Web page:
Baking BankID & Fortnox into HomeCraft – and what we learned in the process
Implementing local software into an app you are building is no easy task, primarily because you have to get a deep understanding of all the tools you will have to integrate into the software. This can be a problem if you are trying to integrate quickly and meet tight deadlines. JSGuru faced such issues not long ago when building an MVP for a Swedish startup HomeCraft. Here is a case study of this experience that can maybe help you in your future projects.
What we had to take into account when developing this application is that Sweden is much more digitalized than most of the world. This is where we come to the tools we have had to integrate. One of them is BankID – a tool that allows users to register and sign in to an app using their fingerprints or face recognition. Most people are used to signing in like this instead of using regular email, so it’s very popular in the country. Almost every phone has this app installed to be able to sign into different services and we wanted HomeCraft to be one of them. The other service that was integrated was Fortnox – a well-known e-accounting system for invoicing in Sweden. This integration enables the landlord to easily pull all the invoices from his/her account, connect them with the HomeCraft app and then distribute them to all the apartments.
These two integrations are highly valuable because Swedes are used to them being a part of their everyday life. By bringing the app closer to local users, we increase the chances of HomeCraft becoming one of those local well-known tools. However, since they are not local to us this has made the integration somewhat challenging. Here are a couple of issues that appeared along the way:
- lack of proper documentation
- lack of places where we were able to ask questions
- lack of SDK-s for widely used languages
Documentation can be an issue because it is usually written in the local language or its content is unclear. To be truthful, Google Translate comes in handy, otherwise, it would take twice as long.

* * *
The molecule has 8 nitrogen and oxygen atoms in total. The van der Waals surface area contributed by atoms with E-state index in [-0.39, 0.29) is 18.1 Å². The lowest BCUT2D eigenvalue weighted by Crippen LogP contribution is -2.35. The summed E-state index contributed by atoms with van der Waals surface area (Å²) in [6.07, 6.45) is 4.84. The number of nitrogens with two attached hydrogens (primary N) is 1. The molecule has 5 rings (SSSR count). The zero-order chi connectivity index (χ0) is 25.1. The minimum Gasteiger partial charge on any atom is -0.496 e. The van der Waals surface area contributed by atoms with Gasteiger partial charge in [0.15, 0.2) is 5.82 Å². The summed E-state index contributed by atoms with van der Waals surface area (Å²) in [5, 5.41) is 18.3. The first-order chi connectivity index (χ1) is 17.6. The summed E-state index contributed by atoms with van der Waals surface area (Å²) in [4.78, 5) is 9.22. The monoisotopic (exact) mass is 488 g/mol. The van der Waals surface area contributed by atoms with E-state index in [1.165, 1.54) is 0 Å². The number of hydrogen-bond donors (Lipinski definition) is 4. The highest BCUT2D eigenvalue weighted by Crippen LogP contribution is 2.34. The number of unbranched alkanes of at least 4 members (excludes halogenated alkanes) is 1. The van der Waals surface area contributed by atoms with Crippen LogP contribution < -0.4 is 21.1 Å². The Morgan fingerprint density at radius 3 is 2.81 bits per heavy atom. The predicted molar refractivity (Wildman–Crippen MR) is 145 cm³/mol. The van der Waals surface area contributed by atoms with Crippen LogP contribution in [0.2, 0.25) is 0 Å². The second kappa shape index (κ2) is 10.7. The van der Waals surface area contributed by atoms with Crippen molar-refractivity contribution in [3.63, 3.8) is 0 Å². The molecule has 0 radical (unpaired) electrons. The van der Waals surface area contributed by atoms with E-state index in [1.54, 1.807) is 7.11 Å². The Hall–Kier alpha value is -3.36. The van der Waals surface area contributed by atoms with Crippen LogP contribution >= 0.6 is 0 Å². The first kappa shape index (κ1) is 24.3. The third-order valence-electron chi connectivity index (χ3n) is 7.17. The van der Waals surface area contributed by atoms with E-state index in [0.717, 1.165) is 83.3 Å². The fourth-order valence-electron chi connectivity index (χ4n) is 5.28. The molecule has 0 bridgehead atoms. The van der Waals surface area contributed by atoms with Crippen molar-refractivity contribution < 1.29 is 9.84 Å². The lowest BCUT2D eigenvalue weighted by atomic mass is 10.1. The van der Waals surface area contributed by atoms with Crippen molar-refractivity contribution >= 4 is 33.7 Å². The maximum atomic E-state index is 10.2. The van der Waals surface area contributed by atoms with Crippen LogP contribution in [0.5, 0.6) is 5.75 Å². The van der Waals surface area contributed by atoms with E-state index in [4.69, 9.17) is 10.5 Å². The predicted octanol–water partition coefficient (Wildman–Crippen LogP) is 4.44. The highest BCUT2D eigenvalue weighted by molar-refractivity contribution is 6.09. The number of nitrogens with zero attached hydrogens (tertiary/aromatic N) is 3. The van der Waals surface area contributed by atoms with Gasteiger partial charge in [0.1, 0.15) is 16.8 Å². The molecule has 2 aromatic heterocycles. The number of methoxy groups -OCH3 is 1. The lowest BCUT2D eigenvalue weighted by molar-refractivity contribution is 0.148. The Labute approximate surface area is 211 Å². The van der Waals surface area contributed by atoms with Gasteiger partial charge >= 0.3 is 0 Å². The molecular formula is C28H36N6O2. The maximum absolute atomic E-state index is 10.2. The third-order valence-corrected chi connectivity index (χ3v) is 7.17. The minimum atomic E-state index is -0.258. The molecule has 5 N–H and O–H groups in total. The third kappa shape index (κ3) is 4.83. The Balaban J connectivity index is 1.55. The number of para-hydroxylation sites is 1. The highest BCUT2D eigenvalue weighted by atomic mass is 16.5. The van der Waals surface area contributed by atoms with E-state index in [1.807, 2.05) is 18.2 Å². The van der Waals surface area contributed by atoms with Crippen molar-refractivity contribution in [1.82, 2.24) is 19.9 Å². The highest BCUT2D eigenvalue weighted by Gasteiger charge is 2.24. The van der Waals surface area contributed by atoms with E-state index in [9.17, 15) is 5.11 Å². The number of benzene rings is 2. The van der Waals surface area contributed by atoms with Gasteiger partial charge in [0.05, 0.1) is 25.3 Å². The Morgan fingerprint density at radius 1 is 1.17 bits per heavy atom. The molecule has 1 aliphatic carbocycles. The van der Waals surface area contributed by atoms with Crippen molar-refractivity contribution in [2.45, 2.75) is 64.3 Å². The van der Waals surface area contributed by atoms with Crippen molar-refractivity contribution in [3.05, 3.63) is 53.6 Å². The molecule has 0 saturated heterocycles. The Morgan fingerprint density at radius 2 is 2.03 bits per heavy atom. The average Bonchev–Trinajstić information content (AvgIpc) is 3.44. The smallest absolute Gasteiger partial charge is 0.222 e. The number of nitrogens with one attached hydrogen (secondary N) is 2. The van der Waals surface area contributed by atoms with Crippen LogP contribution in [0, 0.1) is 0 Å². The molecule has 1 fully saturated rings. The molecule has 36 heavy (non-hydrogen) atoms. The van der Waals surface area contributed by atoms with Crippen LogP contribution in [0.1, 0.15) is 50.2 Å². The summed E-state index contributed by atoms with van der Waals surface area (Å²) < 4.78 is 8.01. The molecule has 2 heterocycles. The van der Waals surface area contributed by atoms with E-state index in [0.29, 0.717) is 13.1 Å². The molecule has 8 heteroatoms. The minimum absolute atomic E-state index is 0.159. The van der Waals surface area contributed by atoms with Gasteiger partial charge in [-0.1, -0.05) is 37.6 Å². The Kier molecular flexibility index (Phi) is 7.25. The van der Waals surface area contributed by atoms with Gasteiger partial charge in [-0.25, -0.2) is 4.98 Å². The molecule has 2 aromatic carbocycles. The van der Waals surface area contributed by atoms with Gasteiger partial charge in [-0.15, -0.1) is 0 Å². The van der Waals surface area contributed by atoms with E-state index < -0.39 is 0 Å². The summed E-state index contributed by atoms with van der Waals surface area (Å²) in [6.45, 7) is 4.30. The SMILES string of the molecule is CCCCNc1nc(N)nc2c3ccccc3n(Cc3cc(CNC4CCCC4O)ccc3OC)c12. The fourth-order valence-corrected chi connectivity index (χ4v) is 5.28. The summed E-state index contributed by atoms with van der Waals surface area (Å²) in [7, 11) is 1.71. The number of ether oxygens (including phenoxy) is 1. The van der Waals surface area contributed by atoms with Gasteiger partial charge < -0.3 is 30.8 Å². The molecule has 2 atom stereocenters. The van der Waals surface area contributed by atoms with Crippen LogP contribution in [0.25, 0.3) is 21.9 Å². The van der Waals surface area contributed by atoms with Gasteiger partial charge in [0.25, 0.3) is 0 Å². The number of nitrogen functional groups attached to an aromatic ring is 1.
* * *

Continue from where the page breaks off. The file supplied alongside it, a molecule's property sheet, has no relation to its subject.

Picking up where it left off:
The second issue we mentioned is the lack of forums and communities where you can ask questions regarding the implementation. To solve this, you need to rely on official technical support, and their response time can take up to a couple of days. This is very hard to calculate into development time, but it is good that you know at this point that it can be an issue. The plus here is that all of the software we were integrating was Swedish, and Swedes speak English very well, so it was a quick fix even when we had to jump on a call.
On the plus side, we had the opportunity to speak with the engineers that were directly involved with the development, so we got a deeper insight into the whole structure.
And the final major challenge was that you usually don’t get an SDK for integration, and if you happen to stumble upon one, it is usually in a language that is not compatible with the stack you’re currently working with. Eventually, you end up writing your own API wrappers and using the original SDK just as the blueprint (which is a much faster way than going through every line of documentation over and over again), or you can always search NPM or GitHub for a solution, you might eventually dig something up.
HomeCraft became one of the most promising real estate management software solutions in Sweden within a year, with a wide spectre of functionalities, and new ideas are springing up every day. Here at JSGuru it has been interesting to follow the ideas of HomeCraft founders and implement some that have not been present on the market, not in Sweden or anywhere else in the world.
So, if you are looking to implement third-party software that is characteristic for a certain country, be patient, try to calculate in the extra time and don’t wait to reach out to their support if an issue arises. Good luck!